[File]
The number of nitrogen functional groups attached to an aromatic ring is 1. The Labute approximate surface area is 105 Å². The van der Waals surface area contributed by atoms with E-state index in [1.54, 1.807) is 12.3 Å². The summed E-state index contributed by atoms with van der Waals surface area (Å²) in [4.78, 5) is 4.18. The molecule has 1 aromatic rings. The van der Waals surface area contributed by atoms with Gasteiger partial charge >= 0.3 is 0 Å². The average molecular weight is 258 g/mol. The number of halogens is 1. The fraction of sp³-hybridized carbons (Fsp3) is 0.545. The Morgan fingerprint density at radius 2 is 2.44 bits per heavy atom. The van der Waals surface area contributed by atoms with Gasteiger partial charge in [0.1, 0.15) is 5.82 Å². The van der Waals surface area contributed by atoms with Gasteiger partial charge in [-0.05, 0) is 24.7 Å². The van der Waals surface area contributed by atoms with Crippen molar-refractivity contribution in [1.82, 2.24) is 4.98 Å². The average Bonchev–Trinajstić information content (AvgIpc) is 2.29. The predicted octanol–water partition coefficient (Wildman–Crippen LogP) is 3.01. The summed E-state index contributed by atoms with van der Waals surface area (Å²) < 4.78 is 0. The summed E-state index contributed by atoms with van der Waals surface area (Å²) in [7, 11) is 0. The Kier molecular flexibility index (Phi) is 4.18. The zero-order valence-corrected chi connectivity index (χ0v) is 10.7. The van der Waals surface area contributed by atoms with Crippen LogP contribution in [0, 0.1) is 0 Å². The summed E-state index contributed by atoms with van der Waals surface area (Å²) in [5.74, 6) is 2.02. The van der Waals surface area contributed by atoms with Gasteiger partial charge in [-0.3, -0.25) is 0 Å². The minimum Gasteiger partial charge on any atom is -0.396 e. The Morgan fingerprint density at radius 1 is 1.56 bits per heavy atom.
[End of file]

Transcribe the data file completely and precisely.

The number of nitrogen functional groups attached to an aromatic ring is 1. The Labute approximate surface area is 105 Å². The van der Waals surface area contributed by atoms with E-state index in [1.54, 1.807) is 12.3 Å². The summed E-state index contributed by atoms with van der Waals surface area (Å²) in [4.78, 5) is 4.18. The molecule has 1 aromatic rings. The van der Waals surface area contributed by atoms with Gasteiger partial charge >= 0.3 is 0 Å². The average molecular weight is 258 g/mol. The number of halogens is 1. The fraction of sp³-hybridized carbons (Fsp3) is 0.545. The Morgan fingerprint density at radius 2 is 2.44 bits per heavy atom. The van der Waals surface area contributed by atoms with Gasteiger partial charge in [0.1, 0.15) is 5.82 Å². The van der Waals surface area contributed by atoms with Gasteiger partial charge in [-0.05, 0) is 24.7 Å². The van der Waals surface area contributed by atoms with Crippen molar-refractivity contribution in [1.82, 2.24) is 4.98 Å². The average Bonchev–Trinajstić information content (AvgIpc) is 2.29. The predicted octanol–water partition coefficient (Wildman–Crippen LogP) is 3.01. The summed E-state index contributed by atoms with van der Waals surface area (Å²) < 4.78 is 0. The summed E-state index contributed by atoms with van der Waals surface area (Å²) in [7, 11) is 0. The Kier molecular flexibility index (Phi) is 4.18. The zero-order valence-corrected chi connectivity index (χ0v) is 10.7. The van der Waals surface area contributed by atoms with Crippen LogP contribution in [0, 0.1) is 0 Å². The summed E-state index contributed by atoms with van der Waals surface area (Å²) in [5.74, 6) is 2.02. The van der Waals surface area contributed by atoms with Gasteiger partial charge in [-0.3, -0.25) is 0 Å². The minimum Gasteiger partial charge on any atom is -0.396 e. The Morgan fingerprint density at radius 1 is 1.56 bits per heavy atom.